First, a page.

"The Benevolent Tree" Art Exhibition

In the midst of the fall holiday season that includes Jewish high holidays of Rosh Hashanah, Yom Kippur followed by Sukkot and the Muslim holiday of Eid – the site of blossoming trees throughout the Holy Land can’t help but remind us that the fall harvesting season is fast approaching. During the month of October, Palestinians and Israelis alike will begin harvesting their fields.  The Holy Land is the home for some of the oldest olive trees, which are about 4,000 years old.  For Palestinians, the olive tree is important for economic and symbolic reasons.  The olive tree parallels to the Palestinian connection to their land.  Olive trees are drought-resistant and can grow in poor soil conditions.  Similarly, Palestinians are resilient and continue to survive and resist for their independence.

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Photo courtesy Debbie Hill for Breakingbreadjourneys.com

This is a popular time for people with different backgrounds coming together to harvest the olive trees.  From my experience, some Palestinians are not allowed to harvest their olive tree fields because of the Israeli army or Jewish settlers.  To assist these Palestinian farmers, internationals play an important role.  There are dozens of organized opportunities to experience the olive harvest.

Since the olive harvest is approaching, an art exhibit focusing on olive trees recently opened and will be on display until December 13, 2014.  The exhibit is located in the primarily Israeli Arab city of Umm el-Fahem and is called “The Benevolent Tree.”

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Photo courtesy Debbie Hill for Breakingbreadjourneys.com

The gallery is three stories with multiple rooms.  According to the gallery’s description, the exhibition “is an attempt by 78 Israeli and Palestinian artists, to reinvigorate the broader discussion on the essence, importance and symbolism of the olive tree.”  Continuing, the description says, “the sanctity of the olive tree has become intertwined with the sanctity of the land, to form a single entity symbolizing the difficult arguments and bloody conflict that have been going on for years on end.”

 

For more information about the Umm el-Fahem Art Gallery click HERE.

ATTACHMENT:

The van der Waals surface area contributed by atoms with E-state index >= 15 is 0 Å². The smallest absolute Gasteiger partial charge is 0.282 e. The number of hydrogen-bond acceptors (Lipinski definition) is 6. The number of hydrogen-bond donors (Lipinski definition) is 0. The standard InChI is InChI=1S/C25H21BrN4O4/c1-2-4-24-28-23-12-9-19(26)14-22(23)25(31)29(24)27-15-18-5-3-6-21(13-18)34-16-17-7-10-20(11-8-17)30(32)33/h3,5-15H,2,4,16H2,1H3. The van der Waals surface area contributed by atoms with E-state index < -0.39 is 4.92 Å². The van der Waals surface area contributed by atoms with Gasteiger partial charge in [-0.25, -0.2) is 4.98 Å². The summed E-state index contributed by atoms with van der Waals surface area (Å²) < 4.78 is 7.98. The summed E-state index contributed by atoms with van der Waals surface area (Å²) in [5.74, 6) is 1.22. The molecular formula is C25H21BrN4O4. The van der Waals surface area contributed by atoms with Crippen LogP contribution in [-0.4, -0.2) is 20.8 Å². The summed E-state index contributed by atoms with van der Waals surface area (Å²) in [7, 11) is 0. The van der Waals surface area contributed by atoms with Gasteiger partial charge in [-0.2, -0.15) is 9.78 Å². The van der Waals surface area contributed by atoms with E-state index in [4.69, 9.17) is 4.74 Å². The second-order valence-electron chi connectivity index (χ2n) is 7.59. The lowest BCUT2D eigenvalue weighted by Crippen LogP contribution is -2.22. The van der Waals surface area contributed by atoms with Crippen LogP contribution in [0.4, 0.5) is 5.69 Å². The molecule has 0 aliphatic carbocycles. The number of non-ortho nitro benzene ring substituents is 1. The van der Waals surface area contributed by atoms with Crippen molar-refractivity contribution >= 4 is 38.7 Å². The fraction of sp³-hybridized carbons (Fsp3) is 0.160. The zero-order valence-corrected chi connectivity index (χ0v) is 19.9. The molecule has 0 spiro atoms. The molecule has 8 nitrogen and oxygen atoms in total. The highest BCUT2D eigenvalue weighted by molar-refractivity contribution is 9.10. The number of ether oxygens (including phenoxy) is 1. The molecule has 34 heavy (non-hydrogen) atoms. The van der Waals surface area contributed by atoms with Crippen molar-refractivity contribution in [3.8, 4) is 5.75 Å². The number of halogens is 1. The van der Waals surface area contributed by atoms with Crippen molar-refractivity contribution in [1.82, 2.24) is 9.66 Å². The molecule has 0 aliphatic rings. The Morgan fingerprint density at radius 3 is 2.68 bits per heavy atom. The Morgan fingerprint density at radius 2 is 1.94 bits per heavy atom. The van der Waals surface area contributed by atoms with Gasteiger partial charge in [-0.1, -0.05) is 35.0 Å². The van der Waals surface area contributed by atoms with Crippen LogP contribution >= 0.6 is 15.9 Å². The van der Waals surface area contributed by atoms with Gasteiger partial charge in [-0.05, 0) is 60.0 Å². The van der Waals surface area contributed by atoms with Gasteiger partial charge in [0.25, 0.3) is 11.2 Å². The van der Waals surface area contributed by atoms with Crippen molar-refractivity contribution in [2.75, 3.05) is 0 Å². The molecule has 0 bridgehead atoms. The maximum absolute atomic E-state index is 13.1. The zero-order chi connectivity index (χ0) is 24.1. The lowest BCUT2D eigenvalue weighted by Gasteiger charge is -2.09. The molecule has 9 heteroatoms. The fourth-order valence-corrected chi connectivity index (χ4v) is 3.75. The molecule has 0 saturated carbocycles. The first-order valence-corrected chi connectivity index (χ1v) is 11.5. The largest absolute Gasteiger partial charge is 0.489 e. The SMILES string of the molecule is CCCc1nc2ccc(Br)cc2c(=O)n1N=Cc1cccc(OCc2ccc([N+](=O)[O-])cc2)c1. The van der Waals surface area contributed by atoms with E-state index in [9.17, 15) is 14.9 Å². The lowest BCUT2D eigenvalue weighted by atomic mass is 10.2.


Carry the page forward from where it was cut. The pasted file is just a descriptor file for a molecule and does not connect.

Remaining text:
Below are additional photos for a sneak peak of the exhibit. 

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Photo courtesy Debbie Hill for Breakingbreadjourneys.com

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Photo courtesy Debbie Hill for Breakingbreadjourneys.com

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Photo courtesy Debbie Hill for Breakingbreadjourneys.com

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Photo courtesy Debbie Hill for Breakingbreadjourneys.com

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Photo courtesy Debbie Hill for Breakingbreadjourneys.com

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This Wednesday evening (Sept. 24), Jews in the Holy Land and the Diaspora will be entering into the Jewish New Year, 5775. How is it that the Jewish calendar is starting year 5775, but based on the the Gregorian (aka Western) calendar, it is 2014?

The Jewish Calendar starts from the creation of Adam and Eve, which was estimated to have happened just about 5,775 years ago!

Rosh Hashanah, literally translated to “Head of the year,” is a happy and serious time for Jews.  According to a prayer said during Rosh Hashanah and Yom Kippur, “On Rosh Hashanah [your fate] it is written, and on Yom Kippur it is sealed.”  There are ten days between Rosh Hashanah and Yom Kippur, and those are the known as the “Days of Awe.”

Idb6c38459e5aa58cdc244cb3ea45b99bn Judaism there is the belief that when you transgressed by hurting someone, God will not pardon your transgressions without you first apologizing the person you hurt.  What’s fascinating is that apologizing one time is not enough.  Two times is still not enough.  However, after the third time, if that person you hurt still does not forgive you, God will pardon your error.

For Rosh Hashanah, there is a tradition of dipping apples into honey, in hopes for a sweet, new year.  Also, the traditional Jewish bread, called challah, is made round, instead of braided.  The roundness is supposed to signify the circle of life.

18a95c54b19fe84216dc2398305c5187Additionally, a ram’s horn (called a shofar) is blown 200 times throughout Rosh Hashanah.  There are different interpretations as to why it is a ram’s horn and why it is blown on Rosh Hashanah.  One interpretation is that the sound is supposed to wake up our souls.

It is a special opportunity to be on a Holy Land tour during holy days, specifically the High Holy Days.  In addition to seeing what was mentioned above, you may also see other traditions, such as people throwing bread crumbs in moving bodies of water, in order to “cast off” their sins (this custom is called tashlich, which literally means “cast off”).